In the past few years the conversations surrounding the cloud have become more and more prevalent. This ubiquitous phrase follows you from work to home and has spanned the distance across all verticals and industries.

But…what is it?

When the term “the cloud” is used an image is often conjured of a nebulous digital shape—a non-physical space that can store large amounts of data without taking up physical square footage. However, when conversations fall to the cloud, people often fail to understand that the cloud is not just one thing—it is many things that can perform many functions.

There are multiple variations of the cloud available, both public and private, that can be utilized for a variety of things ranging from storing files to downloading data—all in a digital format that doesn’t have to be accessed from a fixed, physical location. As long as you have access to the Internet with a device, the cloud is at your fingertips.

What are multi-cloud environments and what do we want from them?

“Multi-cloud environments” is a term gaining traction with more and more enterprises as they increase their cloud presences across numerous apps, platforms, and services. However, this terminology means different things to different people.

As many organizations adopt the multi-cloud strategy, the most common definition relates to the use of several distinct cloud services, in some combination, that creates a hybrid model that shares data, application components, and connectivity, or a blend of all 3. It can also be a simple hybrid of cloud services between diverse infrastructure-as-a-Service (IaaS) and Platform-as-a-Service (PaaS) environments or IaaS and various Software-as-a-Service (SaaS) environments that integrate to on-premises and cloud applications.

In fact, the International Data Corporation predicted in a futurescape report last year that more than 85% of enterprise IT corporations will invest in and adopt multi-cloud architectures by 2018.

 

Why and how multi-cloud environments are beneficial

While there are various discussions around why you should adopt multi-cloud environments in your business infrastructure, here are 4 things to take into account:

  1. More choices. By having the option to determine which multi-cloud provider(s) and cloud platforms to leverage within your enterprise, you have the opportunity to support a diverse application portfolio at an optimal level. This follows the idea that one size doesn’t fit all as your IT teams are tasked to run an ever-shifting array of workloads.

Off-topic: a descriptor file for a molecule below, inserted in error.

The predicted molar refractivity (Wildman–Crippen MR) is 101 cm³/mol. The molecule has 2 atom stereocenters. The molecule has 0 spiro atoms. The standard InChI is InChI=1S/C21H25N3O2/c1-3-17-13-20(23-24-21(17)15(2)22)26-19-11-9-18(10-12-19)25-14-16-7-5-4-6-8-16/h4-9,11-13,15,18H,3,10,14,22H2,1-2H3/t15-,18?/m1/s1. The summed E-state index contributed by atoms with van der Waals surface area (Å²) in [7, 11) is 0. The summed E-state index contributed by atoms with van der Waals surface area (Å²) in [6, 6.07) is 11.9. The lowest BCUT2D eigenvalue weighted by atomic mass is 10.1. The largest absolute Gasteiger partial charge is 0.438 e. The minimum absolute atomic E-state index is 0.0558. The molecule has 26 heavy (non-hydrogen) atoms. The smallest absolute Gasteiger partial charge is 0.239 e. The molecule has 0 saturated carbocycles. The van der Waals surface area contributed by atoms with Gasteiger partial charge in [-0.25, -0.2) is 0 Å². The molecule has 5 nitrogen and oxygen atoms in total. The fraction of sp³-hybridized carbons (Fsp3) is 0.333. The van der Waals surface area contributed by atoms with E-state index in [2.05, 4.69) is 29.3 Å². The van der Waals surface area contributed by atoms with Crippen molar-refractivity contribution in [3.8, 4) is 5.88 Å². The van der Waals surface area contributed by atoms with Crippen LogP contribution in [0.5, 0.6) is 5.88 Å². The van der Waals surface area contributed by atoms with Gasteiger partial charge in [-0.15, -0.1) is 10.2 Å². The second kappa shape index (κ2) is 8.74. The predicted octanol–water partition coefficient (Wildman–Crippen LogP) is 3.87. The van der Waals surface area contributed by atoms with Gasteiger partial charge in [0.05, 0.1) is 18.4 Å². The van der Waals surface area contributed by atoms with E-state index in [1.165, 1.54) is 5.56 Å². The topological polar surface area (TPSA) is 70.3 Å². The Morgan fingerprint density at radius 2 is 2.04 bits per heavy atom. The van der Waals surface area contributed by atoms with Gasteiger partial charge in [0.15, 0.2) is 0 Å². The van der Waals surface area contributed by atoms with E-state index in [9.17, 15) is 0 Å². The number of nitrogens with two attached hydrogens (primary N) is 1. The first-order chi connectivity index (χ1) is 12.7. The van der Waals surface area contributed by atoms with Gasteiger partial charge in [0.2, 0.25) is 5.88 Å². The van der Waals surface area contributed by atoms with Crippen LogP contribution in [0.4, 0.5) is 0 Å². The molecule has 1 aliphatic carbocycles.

2. Amplified customization. With the broad expansion of cloud deployments comes a fundamental layer of sophistication in building a robust IT environment. A single, standard cloud system might not be the best option for an enterprise with more complex needs and higher traffic volumes. Through the utilization of a multi-cloud model, you can handpick solutions that best support the assorted elements within your IT system. The one-size MIGHT fit all approach is no longer needed, as most cloud services have the ability to speak to each other and allow for IT professionals to monitor them in a more central way.
  3. Optimal service. If you are seeking to combat latency issues, using several cloud service providers is the way to go. By expanding your IT environment, you create an safety net in the event that one or more applications go down. Including a more dependable IT environment for your organization can maintain maximum availability and uptime for customers. In other words, it improves disaster recovery and geo-presence.
  4. Reduced costs. With legacy systems, organizations were often forced to pay for more than they needed. The multi-cloud model allows businesses to reduce costs by enabling them to select and pay for services and support what they truly need to maintain their business.

The thread that ties these benefits together is that multi-cloud environments can reduce costs, increase security, and help make your organization more scalable.

Security in the cloud

A common IT desire is the wish for a simplified system—the ability to monitor multiple systems in a more focused and centralized way. An infrastructure that can be monitored can mean a stronger, more secure environment. Unfortunately, security involves complexity. There are 3 things that must be undertaken to help both sides of this problem with multi-cloud:

  1. Data classification
  2. Network and application interconnectivity
  3. Encryption management

With these 3 factors in mind, you can see that multi-cloud systems need to be monitored and controlled accordingly just as any other system you wish to function properly. If this is not addressed, operational issues will begin to stack up, leading to maintenance difficulties with access control, bug patches, and security updates.

The positive? You can avoid countless potholes in the road associated with multi-cloud environments by partnering with a trusted vendor to help manage your cloud services. With this solution under your belt, you can get the benefit of 24/7 support to ensure any issues that arise are resolved swiftly.

 Multi-cloud systems are here to stay

Overall, a multi-cloud strategy is transformative for your business. This approach allows you the flexibility to scale offerings, save on hosting, and ultimately provide better solutions to your customers.

Multi-cloud is here and here to stay. Long gone are the days when enterprises worked with one cloud vendor to create a singular IT strategy. The question you should be asking today is why you limit yourself to just one cloud environment when there are new public, private, and hybrid cloud offerings that can create new opportunities for innovation with a multi-cloud infrastructure.

 

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